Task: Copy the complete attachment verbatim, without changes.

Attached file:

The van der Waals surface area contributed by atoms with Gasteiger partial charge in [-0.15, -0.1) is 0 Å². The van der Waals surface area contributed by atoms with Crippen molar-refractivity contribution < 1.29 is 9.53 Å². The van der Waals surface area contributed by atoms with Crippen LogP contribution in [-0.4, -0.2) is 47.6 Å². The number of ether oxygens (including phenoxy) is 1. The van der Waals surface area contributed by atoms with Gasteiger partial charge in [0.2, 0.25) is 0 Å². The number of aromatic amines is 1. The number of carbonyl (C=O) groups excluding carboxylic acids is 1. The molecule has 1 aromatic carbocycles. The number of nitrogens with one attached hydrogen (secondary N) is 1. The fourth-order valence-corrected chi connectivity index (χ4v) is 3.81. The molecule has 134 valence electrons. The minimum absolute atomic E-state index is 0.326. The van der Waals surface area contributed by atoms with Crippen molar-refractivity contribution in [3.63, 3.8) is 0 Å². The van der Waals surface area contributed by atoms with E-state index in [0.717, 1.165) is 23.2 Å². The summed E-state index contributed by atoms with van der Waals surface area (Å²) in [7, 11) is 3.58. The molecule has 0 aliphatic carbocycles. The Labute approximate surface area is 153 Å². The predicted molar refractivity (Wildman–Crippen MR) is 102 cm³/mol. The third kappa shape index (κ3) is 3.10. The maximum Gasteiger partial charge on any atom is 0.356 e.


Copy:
The van der Waals surface area contributed by atoms with Gasteiger partial charge in [-0.15, -0.1) is 0 Å². The van der Waals surface area contributed by atoms with Crippen molar-refractivity contribution < 1.29 is 9.53 Å². The van der Waals surface area contributed by atoms with Crippen LogP contribution in [-0.4, -0.2) is 47.6 Å². The number of ether oxygens (including phenoxy) is 1. The van der Waals surface area contributed by atoms with Gasteiger partial charge in [0.2, 0.25) is 0 Å². The number of aromatic amines is 1. The number of carbonyl (C=O) groups excluding carboxylic acids is 1. The molecule has 1 aromatic carbocycles. The number of nitrogens with one attached hydrogen (secondary N) is 1. The fourth-order valence-corrected chi connectivity index (χ4v) is 3.81. The molecule has 134 valence electrons. The minimum absolute atomic E-state index is 0.326. The van der Waals surface area contributed by atoms with Crippen molar-refractivity contribution in [3.63, 3.8) is 0 Å². The van der Waals surface area contributed by atoms with E-state index in [0.717, 1.165) is 23.2 Å². The summed E-state index contributed by atoms with van der Waals surface area (Å²) in [7, 11) is 3.58. The molecule has 0 aliphatic carbocycles. The Labute approximate surface area is 153 Å². The predicted molar refractivity (Wildman–Crippen MR) is 102 cm³/mol. The third kappa shape index (κ3) is 3.10. The maximum Gasteiger partial charge on any atom is 0.356 e.